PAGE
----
Cahill Expressway (Smart)

Cahill Expressway is a 1962 painting by the Australian artist Jeffrey Smart. The painting depicts the Cahill Expressway, a motorway in inner Sydney. It is "considered by many to be one of his finest works"[1] and "perhaps his best-known picture".[2] The work has been described as "startling ... for its recognisability as an Sydney scene and doubly so for its timeless quality."[3]

Cahill Expressway
Smart - Cahill Expressway - 1962.jpg
ArtistJeffrey Smart
Year1962
Typeoil on plywood
Dimensions81.9 cm × 111.3 cm (32.2 in × 43.8 in)
LocationNational Gallery of Victoria, Melbourne

The Woolloomooloo extension of the Cahill Expressway was opened in March 1962, the same year as Smart made his painting. The painting shows a view looking into the newly constructed tunnel under the Domain with the State Library on the left and the Shakespeare Memorial just above.[2]

The composition is dominated by the curve of the freeway, one part of it sweeping upwards to what Chris Allen calls a "false horizon", the other disappearing into the darkness of the tunnel. The silhouetted figure on the memorial plinth surveys a scene that is hidden to us, over the new horizon, with a gesture reminiscent of those statues of Lenin, looking to a glorious future. Caught in the light on the median strip is a rather portly bald man, who is going nowhere. The whole composition is governed by a rigorous geometry, like that practised by the painter Smart admired, Piero della Francesca. [...] The scene is empty. The man appears to be lacking an arm: the sleeve of his jacket is tucked discreetly into his pocket.

— Kitty Hauser, [2]

Smart said "The start of the compositional form of Cahill Expressway was the driveway, the sweep, the lovely shapes, the image of something [the tunnel] going underground and the city continuing above the ground. The figure is not the reason for the composition at all – he ends up there almost as an afterthought. ... I gave the fat man only one arm here, and his other sleeve is tucked neatly into his pocket, as a purely compositional thing."[4]

The fat, bald man features in many of Smart's paintings. Along with a range of other solitary figures depicted in Smart's work, he is "often interpreted as the embodiment of modern alienation."[2]

The Cahill Expressway is like a kind of allegorical self portrait. The man in the blue suit stands at the parting of two ways. One heads down into a dark tunnel, the other up to the light and to the monument on which a heroic figure raises his arm in a triumphant or inspirational gesture … The man in the suit is standing on the wrong side of the road, profiled against darkness, and he has lost an arm. Directly above him, the exultant attitude of the bronze figure makes his loss the more painful; and when we realise that the original figure on the monument, which stands outside the State Library of New South Wales, does not have a raised arm at all, it only serves to conform the suggestion that the man in the suit must climb the path of virtue and ambition to recover a lost wholeness.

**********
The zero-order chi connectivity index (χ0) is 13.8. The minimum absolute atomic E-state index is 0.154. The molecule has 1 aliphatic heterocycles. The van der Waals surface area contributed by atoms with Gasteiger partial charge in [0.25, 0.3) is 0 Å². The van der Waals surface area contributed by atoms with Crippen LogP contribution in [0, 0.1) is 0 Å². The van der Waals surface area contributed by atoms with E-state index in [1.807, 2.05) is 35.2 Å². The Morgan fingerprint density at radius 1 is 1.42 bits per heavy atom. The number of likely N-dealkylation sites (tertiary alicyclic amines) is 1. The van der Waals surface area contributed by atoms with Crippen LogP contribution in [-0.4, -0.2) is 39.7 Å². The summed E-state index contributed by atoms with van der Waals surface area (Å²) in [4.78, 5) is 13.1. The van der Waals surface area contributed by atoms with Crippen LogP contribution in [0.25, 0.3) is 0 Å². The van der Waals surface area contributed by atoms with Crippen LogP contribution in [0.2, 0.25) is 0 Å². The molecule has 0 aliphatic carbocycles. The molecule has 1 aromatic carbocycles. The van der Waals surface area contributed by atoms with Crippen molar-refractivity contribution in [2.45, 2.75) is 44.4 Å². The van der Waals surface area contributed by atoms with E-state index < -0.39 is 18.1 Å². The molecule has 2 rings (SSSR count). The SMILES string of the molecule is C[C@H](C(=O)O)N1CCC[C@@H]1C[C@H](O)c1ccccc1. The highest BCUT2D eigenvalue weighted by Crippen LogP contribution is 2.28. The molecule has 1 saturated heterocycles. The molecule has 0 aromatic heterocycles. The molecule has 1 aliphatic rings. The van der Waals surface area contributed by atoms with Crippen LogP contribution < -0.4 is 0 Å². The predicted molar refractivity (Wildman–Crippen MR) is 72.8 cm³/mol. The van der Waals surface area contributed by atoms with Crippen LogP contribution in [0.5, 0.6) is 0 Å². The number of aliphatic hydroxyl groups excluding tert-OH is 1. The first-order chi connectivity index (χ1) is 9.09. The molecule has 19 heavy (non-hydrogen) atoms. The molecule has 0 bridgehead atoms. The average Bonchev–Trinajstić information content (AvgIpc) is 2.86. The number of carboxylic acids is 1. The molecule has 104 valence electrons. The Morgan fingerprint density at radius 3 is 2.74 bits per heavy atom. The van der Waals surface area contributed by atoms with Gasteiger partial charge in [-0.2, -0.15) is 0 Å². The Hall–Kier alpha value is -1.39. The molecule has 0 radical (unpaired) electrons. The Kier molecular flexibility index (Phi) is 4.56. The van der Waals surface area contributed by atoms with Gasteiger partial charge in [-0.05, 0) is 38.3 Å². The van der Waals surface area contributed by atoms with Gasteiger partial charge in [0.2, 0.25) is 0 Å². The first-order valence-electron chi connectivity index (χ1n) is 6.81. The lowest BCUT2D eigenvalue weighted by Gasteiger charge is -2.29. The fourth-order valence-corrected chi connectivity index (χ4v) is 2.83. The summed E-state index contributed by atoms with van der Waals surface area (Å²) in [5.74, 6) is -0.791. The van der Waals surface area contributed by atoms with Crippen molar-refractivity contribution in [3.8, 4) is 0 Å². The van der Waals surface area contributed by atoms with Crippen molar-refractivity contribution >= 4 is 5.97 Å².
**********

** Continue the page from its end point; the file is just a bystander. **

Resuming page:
Resisting any interpretation or meaning behind the bald man's presence, Smart insisted that he was there to provide a sense of scale. As including people in his paintings could overly draw viewers' eyes, Smart attempted not to "make them too interesting; they are never beautiful or sexy" and he stated "a bald head makes a lovely volume and gives me a highlight.".[2] Smart often mocked the idea of looking for meaning in his works: "That's what happens if you try to look too much into a picture ... You can't explain pictures."[6]

The painting appeared on the cover of an edition of Peter Carey's collection of short stories, The Fat Man in History (1974).[7] It also inspired a 1989 collection of short stories titled Cahill Expressway with the sub-title "twenty-nine Australian writers respond to Helen Daniel's invitation: stories based on Jeffrey Smart's painting Cahill Expressway".[7]

The painting was acquired by the National Gallery of Victoria in 1963 and is part of its Australian art collection.

ReferencesEdit

  1. ^ McDowell, Carolyn (21 February 2014). "Jeffrey Smart – A Master of the Maze and Stillness of Life". The Culture Concept. Retrieved 22 July 2015.
  2. ^ a b c d e Hauser, Kitty (13 December 2013). "Smart's thinking on the road to Cahill Expressway". The Australian. Retrieved 25 August 2020.
  3. ^ Frost, Andrew (21 June 2013). "Jeffrey Smart: a surrealist visionary". The Guardian. Retrieved 22 July 2015.
  4. ^ Hawley, Janet (7 August 1999). "Who's that man?". The Sydney Morning Herald. Retrieved 22 July 2015.
  5. ^ Marsh, Ian (1 September 2008). "Jeffrey Smart and the Voyage to Europe". Quadrant (September 2008). Retrieved 22 July 2015.
  6. ^ Lobley, Katrina (15 April 2008). "Smart people don't look for meaning". The Age. Retrieved 22 July 2015.
  7. ^ a b Jenkins, John. "Jeffrey Smart (1921–2013), a painter's eye to poetry and story through thirteen key works from 1962 to 2011". Southerly Journal. p. 19. Retrieved 22 July 2015.

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